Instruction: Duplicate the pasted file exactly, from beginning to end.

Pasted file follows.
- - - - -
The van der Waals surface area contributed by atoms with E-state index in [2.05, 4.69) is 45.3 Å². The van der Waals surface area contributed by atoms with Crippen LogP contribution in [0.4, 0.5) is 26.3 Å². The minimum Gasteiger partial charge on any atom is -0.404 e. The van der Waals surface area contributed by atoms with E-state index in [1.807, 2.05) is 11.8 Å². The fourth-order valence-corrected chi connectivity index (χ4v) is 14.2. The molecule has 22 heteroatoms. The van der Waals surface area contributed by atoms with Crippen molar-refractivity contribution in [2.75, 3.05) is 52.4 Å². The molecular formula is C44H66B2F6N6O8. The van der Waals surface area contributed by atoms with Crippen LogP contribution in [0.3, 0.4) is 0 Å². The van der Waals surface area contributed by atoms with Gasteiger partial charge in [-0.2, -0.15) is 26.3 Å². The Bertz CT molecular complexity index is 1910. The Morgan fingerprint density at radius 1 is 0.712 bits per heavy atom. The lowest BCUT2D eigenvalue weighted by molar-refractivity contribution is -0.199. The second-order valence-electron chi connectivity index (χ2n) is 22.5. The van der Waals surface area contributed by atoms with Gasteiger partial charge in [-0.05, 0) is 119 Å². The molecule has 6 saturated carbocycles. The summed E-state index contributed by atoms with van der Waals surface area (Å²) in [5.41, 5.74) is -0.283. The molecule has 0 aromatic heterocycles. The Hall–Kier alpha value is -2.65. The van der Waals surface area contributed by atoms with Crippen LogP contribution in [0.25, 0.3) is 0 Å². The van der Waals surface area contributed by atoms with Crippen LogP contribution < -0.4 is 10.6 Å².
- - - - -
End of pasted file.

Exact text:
The van der Waals surface area contributed by atoms with E-state index in [2.05, 4.69) is 45.3 Å². The van der Waals surface area contributed by atoms with Crippen LogP contribution in [0.4, 0.5) is 26.3 Å². The minimum Gasteiger partial charge on any atom is -0.404 e. The van der Waals surface area contributed by atoms with E-state index in [1.807, 2.05) is 11.8 Å². The fourth-order valence-corrected chi connectivity index (χ4v) is 14.2. The molecule has 22 heteroatoms. The van der Waals surface area contributed by atoms with Crippen molar-refractivity contribution in [2.75, 3.05) is 52.4 Å². The molecular formula is C44H66B2F6N6O8. The van der Waals surface area contributed by atoms with Crippen LogP contribution in [0.3, 0.4) is 0 Å². The van der Waals surface area contributed by atoms with Gasteiger partial charge in [-0.2, -0.15) is 26.3 Å². The Bertz CT molecular complexity index is 1910. The Morgan fingerprint density at radius 1 is 0.712 bits per heavy atom. The lowest BCUT2D eigenvalue weighted by molar-refractivity contribution is -0.199. The second-order valence-electron chi connectivity index (χ2n) is 22.5. The van der Waals surface area contributed by atoms with Gasteiger partial charge in [-0.05, 0) is 119 Å². The molecule has 6 saturated carbocycles. The summed E-state index contributed by atoms with van der Waals surface area (Å²) in [5.41, 5.74) is -0.283. The molecule has 0 aromatic heterocycles. The Hall–Kier alpha value is -2.65. The van der Waals surface area contributed by atoms with Crippen LogP contribution in [0.25, 0.3) is 0 Å². The van der Waals surface area contributed by atoms with Crippen LogP contribution < -0.4 is 10.6 Å².